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Safety in the Office

According to statistics on www.complianceandsafety.com , 1.2 million working people suffer annually from a work related illness and 175 workers are killed on the job.  Here are some great safely tips offered by our friends at compliance and safety.

 

At your desk:

  • Use good posture. Sit up straight, feet on the floor; if you’re using a keyboard, keep your wrists straight.
  • Keep files, drawers, and cabinets clean, organized, and closed to prevent spilled material and tripping.
  • Store heavy supplies on lower drawers or at ground level, and secure items in cabinets that close securely.
  • Don’t eat or drink at your computer, as crumbs or spills might cause serious malfunctions to the equipment.
  • Secure sharp objects (cutting knives, scissors, paper cutter blades) when not in use; never leave these misplaced and unattended.

Moving around:

  • Walk, don’t run.
  • Look where you’re going; you’ll have time to read later.
  • Watch for spills on the floor or other obstacles, and take the initiative to clean them or ensure that they’re cleaned.
  • Ensure that exits are clear and easily accessible.
  • Opt for the elevator when carrying heavy loads.
  • Use the handrail on the stairs.

 

  • Obey and enforce the non-smoking rules.

 

 

  • Uphold good housekeeping; schedule regular office cleaning and set up caution signs during rainy or snowy days.

 

  • Provide effective, bright lighting, for both the interior and exterior spaces (including stairwells, parking lots); use motion sensors to save energy and alert for intruders.

 

 

  • Ensure that there is a first-aid kit to treat potential injuries.

 

Live healthfully in the workplace:

  • Stay hydrated.
  • Don’t skip lunch; make sure you get your nutrients and minerals.
  • Limit machine fumes with ventilation or distance.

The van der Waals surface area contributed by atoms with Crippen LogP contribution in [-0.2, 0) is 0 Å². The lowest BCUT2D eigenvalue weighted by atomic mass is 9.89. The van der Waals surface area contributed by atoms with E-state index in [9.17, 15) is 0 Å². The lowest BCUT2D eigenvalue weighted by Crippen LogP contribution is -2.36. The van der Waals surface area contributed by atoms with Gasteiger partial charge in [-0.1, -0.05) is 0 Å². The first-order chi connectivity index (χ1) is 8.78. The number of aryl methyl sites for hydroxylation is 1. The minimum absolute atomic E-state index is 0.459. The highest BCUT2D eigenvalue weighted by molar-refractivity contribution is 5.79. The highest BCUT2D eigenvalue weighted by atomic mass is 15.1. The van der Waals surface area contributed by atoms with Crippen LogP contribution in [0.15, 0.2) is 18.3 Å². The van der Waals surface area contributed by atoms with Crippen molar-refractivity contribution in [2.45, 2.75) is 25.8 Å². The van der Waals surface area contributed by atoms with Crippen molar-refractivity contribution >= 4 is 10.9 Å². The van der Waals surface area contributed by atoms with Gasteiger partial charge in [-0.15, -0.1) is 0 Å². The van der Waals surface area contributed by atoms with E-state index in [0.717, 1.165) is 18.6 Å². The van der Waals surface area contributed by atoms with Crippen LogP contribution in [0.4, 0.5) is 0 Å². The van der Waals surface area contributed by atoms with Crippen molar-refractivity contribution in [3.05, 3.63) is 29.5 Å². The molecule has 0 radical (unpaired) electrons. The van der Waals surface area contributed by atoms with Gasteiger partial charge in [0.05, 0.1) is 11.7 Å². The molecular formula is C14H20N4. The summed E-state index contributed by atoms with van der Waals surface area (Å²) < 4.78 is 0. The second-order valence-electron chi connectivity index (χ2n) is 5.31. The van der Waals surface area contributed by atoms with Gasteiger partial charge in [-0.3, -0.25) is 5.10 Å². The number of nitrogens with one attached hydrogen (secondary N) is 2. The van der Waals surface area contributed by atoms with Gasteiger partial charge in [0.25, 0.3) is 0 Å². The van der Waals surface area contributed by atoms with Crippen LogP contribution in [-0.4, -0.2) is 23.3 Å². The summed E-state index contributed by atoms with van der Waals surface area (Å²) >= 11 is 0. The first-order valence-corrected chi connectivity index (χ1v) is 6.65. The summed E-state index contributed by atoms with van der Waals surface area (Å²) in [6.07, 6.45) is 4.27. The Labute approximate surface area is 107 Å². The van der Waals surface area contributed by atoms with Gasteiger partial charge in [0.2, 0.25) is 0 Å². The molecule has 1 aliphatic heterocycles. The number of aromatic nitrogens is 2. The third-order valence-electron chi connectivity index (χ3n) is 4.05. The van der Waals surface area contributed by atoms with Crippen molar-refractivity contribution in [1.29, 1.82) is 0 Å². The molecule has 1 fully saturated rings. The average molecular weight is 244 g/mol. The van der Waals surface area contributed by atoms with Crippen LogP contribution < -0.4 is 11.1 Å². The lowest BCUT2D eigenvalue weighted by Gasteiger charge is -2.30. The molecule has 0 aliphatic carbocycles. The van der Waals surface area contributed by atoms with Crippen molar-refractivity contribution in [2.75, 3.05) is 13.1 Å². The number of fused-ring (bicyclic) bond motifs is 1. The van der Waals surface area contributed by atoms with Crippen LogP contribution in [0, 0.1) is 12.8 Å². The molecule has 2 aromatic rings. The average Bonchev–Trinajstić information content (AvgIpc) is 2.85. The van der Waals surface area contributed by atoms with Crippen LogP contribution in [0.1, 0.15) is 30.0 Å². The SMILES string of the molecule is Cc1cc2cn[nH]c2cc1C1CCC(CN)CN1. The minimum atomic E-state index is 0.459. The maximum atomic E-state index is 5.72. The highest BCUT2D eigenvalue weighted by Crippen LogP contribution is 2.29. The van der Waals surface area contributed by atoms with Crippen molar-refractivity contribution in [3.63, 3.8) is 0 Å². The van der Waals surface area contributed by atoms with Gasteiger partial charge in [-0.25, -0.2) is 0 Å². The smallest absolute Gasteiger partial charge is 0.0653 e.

• If your job is sedentary, be sure to take frequent breaks to walk around and stretch.

 Know the diseases, allergies, or conditions of co-workers, and learn how to help them in case of emergencies.

Share your own needs and explain whatever assistance or medication you would need in case of an emergency.

Minimize headache and fatigue by following these office safety tips:

  • Providing enough ventilation
  • Blocking exterior pollution (traffic pollution, etc.) and interior fumes (exhaust from printing machines, etc.)
  • Adjusting lighting (not too bright and not too dim)
  • Reducing glare (dull paint finishes, indirect lighting)
  • Muffling noise (carpeting, curtains, insulation, reduced volume for telephone ringers and beeping equipment)
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Watch for Potential Danger

  • Fix or report torn carpeting, loose floorboards or tiles, or otherwise unstable surfaces.
  • Fix or report broken furniture, burnt-out light-bulbs or other appliances, and other defective equipment.
  • Look out for frayed, torn, or otherwise damaged electrical cords, cables, etc.
  • Keep floors and walkways clear of cords; coil excess cables or use cable ties to keep them out of the way.
  •  Remove obstructions in walkways and (especially) exits.
  • Never touch electrical switches, outlets, or plugs with wet hands.
  • Safety signs and exit signs should be clearly marked and easily seen.

Fix or report fire hazards; check the sprinkler system, renew batteries for smoke detectors, have fire extinguishers on-hand.

  • Use flame-retardant materials.
  • Label and safely store all combustible items and fluids.
  • Label and safely store all combustible items and fluids.

Prepare for Emergencies

Know the specific evacuation plans and guidelines—especially for natural disasters or conditions (fires, earthquakes, floods, tornados, etc.) that are typical or probable in your area.

  • Weather shelters (i.e. for tornados) must be properly equipped, clean, of easy access, and large enough to accommodate everyone.
  •  Practice regular drills for each type specific emergency.
  •  Be familiar with all emergency exits and how to access them.
  •  Ensure your office has marshals, fire guards, or security personnel for times of need.
  •  Create strategies in case of more common and universal issues: power outages, network failures, etc.